London, The United Kingdom government has informed a pro-Taiwan Conservative Member of Parliament (MP) it is discussing with partner nations Taiwan's bid to attend the International Criminal Police Organization (Interpol) General Assembly as an observer.
British MP Philip Hollobone asked the Secretary of State for the Home Department on Nov. 6, whether the government will support the granting of observer status to Taiwan at the 87th Interpol General Assembly in Dubai from Nov. 18-21.
In a written reply released on Nov. 12, Minister of State for Policing and the Fire Service Nick Hurd described Interpol as "an international police organisation which has a crucial role in ensuring co-operation on matters of international criminality."
"The British Government continues to hold the view that the people of Taiwan have a meaningful contribution to make towards global issues such as organised crime," he said.
Although the U.K. has not made any representations to secure Taiwan's observer status at Interpol this year, Hurd said "government officials are discussing this issue with international partners."
Taiwan's Criminal Investigation Bureau (CIB) Commissioner Tsai Tsan-po (???) sent a letter to Interpol in September requesting that the CIB be allowed to attend as an observer the upcoming Interpol General Assembly and play a role in its activities.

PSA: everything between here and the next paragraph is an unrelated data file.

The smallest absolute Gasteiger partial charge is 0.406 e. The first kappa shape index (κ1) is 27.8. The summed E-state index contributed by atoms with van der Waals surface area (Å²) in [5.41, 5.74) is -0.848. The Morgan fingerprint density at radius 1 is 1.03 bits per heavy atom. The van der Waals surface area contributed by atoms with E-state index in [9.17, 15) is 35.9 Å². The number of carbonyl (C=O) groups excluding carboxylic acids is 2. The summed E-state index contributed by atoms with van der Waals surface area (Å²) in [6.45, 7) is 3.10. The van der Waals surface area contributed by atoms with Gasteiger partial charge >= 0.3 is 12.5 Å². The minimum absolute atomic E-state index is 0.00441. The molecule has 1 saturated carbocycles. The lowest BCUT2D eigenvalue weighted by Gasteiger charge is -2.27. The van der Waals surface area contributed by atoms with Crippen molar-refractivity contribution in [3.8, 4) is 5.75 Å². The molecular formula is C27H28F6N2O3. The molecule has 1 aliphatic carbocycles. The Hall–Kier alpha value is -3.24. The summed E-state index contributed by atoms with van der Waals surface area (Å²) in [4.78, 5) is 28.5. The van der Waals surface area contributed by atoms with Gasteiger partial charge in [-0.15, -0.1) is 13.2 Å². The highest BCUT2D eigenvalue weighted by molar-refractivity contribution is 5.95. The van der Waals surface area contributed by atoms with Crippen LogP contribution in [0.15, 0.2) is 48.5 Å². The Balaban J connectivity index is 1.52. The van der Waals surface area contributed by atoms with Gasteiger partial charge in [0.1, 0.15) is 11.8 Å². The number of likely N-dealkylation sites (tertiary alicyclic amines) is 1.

However, on Oct. 18, Taiwan's Ministry of Foreign Affairs said Interpol officially had rejected the request, citing a 1984 resolution recognizing the government of the People's Republic of China as the sole representative of China at Interpol.
The Republic of China (ROC) used to be an Interpol member country, but after China was admitted in 1984 and the ROC was to be forced to change its name to "China, Taiwan," Taipei decided to withdraw from the organization.
On Wednesday Taiwan's Representative to the U.K. David Lin (???) expressed thanks to the British government for its friendship and assistance in promoting Taiwan's meaningful participation in international organizations.
Pro-Taiwan British parliamentarians have been supportive of Taiwan's international bids. On Nov. 2, British-Taiwanese All-Party Parliamentary Group co-chairs MP Nigel Evans and Lord Rogan, who is deputy speaker in the House of Lords, called for Interpol to invite Taiwan to the upcoming Interpol General Assembly in Dubai as an observer.
Source: Focus Taiwan News Channel